Amy Cuddy’s presented her research on “power poses,” which demonstrates that adopting or even just visualizing a confident pose delivers self-assurance in one of the most viewed TED talks of all time.  One of the fascinating aspects of that research is that taking a “power pose” can affect levels of testosterone and cortisol. In other words, this is not just a “fake it til you make it” shortcut: taking a powerful stand causes physiological effects that can change how you present yourself and thus how others perceive you.

Stanford professor Deborah Gruenfeld, who spent years studying the psychology of power, discovered that simply understanding the research is not enough to reap its rewards. She eventually teamed up with a theatre instructor to teach a Stanford Business School class called Acting With Power. Watch her micro lecture Playing High, Playing Low and Playing It Straight on YouTube, and you’ll pick up tips on how to project authority and approachability. It’s a worthy investment of time if you’ve ever felt a lack of confidence if you’ve ever received feedback that you come across as tentative, or if you’ve ever worried that you’re coming on too strong.

What does this have to do with business development? Simple: no one wants to hire or refer business to someone who may not be able to handle it. While leadership presence isn’t necessarily indicative of actual professional skill, it’s the stand-in that others will evaluate (consciously or not) as they decide whether you’re trustworthy.

Take a few minutes to check out these resources, and if you’re uncertain about how you come across (especially in situations that are uncomfortable to you), ask a trusted colleague. Your presence will have a significant impact on your career, so don’t delay.


P.S. Mark your calendar for the next installment of the webinar series, Mastering Your Time for Greatest Profit: Blending Year-End Billable Responsibilities and Holiday Relationship Development to Build Your 2021 Foundation. 

The webinar will be held on Thursday, November 19 at 1 PM ET/noon CT/10 AM PT. 

Click here to register.

Getting real about connections

He spent the first 45 minutes typing on his phone.

My college friend Helen came to visit me recently, along with her partner of four years whom I’d never met. Tom pulled out his phone as soon as he sat down and kept it out for almost the whole evening. When we tried to draw him into the conversation, he’d respond and then return to his typing, and when Helen prompted him to talk about his work, he pulled out his phone to show us some videos related to his job. Tom has a great smile and friendly eyes, but I didn’t get a feel for who he really is. Technology prevented the connection.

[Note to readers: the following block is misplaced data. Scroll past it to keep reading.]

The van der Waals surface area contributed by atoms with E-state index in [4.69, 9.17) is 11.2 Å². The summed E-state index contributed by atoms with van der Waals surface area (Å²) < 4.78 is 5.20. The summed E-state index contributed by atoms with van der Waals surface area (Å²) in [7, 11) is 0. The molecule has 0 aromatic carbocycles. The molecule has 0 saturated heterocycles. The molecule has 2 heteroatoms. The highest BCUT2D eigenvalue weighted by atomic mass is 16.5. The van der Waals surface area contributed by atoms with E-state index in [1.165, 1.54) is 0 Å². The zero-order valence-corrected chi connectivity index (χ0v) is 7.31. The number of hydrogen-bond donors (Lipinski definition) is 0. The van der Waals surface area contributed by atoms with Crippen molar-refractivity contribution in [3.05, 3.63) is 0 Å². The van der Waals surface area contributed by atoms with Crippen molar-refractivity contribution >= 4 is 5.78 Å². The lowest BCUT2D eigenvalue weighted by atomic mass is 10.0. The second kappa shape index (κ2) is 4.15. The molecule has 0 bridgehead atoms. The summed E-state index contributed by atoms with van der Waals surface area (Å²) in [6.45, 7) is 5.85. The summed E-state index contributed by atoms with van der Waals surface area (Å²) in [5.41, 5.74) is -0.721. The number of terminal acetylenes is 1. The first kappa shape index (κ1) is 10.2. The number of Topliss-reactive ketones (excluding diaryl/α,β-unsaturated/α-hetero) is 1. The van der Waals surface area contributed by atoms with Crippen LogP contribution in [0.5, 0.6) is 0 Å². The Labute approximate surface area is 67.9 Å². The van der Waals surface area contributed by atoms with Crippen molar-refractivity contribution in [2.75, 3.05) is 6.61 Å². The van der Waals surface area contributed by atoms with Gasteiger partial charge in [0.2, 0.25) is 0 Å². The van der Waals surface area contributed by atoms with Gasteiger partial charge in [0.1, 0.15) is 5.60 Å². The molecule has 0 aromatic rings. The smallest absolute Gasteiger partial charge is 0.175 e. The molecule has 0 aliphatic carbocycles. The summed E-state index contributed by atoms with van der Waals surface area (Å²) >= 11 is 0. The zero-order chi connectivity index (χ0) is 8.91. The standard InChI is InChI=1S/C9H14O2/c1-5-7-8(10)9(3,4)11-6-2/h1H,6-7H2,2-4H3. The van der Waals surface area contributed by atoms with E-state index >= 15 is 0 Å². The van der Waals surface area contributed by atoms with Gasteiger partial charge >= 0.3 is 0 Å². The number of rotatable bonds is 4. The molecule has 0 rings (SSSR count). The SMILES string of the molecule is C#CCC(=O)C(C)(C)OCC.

Now, you’d never spend time typing on your phone when you meet someone new for business development purposes, right? But think about these instances in which one might unintentionally let technology block a beneficial connection:

  • You’re attending a conference and you spend breaks checking your email and voicemail to avoid getting too far behind instead of chatting with someone new.
  • You make a new connection on LinkedIn (or other social media) but don’t take the relationship any further.
  • You email a client or contact instead of picking up the telephone—not because you know that the person you’re communicating with prefers email, but because it’s easier for you.
  • You have a follow-up plan in place for new contacts, and it relies primarily on email or social media.
  • You’re so busy processing email during a flight that you don’t even notice the person in the seat next to yours, much less speak to him or her.

There’s nothing inherently wrong with any of these scenarios, but if they repeat frequently, you’re probably missing out on opportunities.

Especially in the early stages of building a business relationship, you’ll benefit from making the effort to interact face-to-face or by voice. Think about the contacts you plan to make this week and ask yourself whether a visit or telephone call would advance the relationship more effectively than an email.


P.S. Mark your calendar for the next installment of the webinar series, Mastering Your Time for Greatest Profit: Blending Year-End Billable Responsibilities and Holiday Relationship Development to Build Your 2021 Foundation.

The webinar will be held on Thursday, November 19 at 1 PM ET/noon CT/10 AM PT.

Click here to register.